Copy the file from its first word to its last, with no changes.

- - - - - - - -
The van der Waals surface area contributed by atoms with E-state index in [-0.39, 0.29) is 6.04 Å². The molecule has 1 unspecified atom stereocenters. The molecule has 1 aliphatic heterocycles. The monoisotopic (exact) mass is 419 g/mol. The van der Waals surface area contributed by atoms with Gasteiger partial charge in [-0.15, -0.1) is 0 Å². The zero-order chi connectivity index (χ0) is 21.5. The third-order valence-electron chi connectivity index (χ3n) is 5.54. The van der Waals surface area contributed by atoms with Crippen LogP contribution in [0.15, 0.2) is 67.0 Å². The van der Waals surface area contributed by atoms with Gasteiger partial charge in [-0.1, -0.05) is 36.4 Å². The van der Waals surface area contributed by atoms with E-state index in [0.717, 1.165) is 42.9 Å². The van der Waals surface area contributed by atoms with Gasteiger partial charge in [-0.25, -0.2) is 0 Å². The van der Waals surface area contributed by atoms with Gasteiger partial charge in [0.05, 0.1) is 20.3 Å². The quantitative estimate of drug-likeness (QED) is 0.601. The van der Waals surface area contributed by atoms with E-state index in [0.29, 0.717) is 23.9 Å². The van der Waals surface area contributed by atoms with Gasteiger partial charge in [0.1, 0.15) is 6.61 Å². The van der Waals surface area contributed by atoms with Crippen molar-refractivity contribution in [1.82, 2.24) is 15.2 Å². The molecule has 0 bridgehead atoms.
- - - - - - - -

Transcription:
The van der Waals surface area contributed by atoms with E-state index in [-0.39, 0.29) is 6.04 Å². The molecule has 1 unspecified atom stereocenters. The molecule has 1 aliphatic heterocycles. The monoisotopic (exact) mass is 419 g/mol. The van der Waals surface area contributed by atoms with Gasteiger partial charge in [-0.15, -0.1) is 0 Å². The zero-order chi connectivity index (χ0) is 21.5. The third-order valence-electron chi connectivity index (χ3n) is 5.54. The van der Waals surface area contributed by atoms with Crippen LogP contribution in [0.15, 0.2) is 67.0 Å². The van der Waals surface area contributed by atoms with Gasteiger partial charge in [-0.1, -0.05) is 36.4 Å². The van der Waals surface area contributed by atoms with E-state index in [0.717, 1.165) is 42.9 Å². The van der Waals surface area contributed by atoms with Gasteiger partial charge in [-0.25, -0.2) is 0 Å². The van der Waals surface area contributed by atoms with Gasteiger partial charge in [0.05, 0.1) is 20.3 Å². The quantitative estimate of drug-likeness (QED) is 0.601. The van der Waals surface area contributed by atoms with E-state index in [0.29, 0.717) is 23.9 Å². The van der Waals surface area contributed by atoms with Gasteiger partial charge in [0.1, 0.15) is 6.61 Å². The van der Waals surface area contributed by atoms with Crippen molar-refractivity contribution in [1.82, 2.24) is 15.2 Å². The molecule has 0 bridgehead atoms.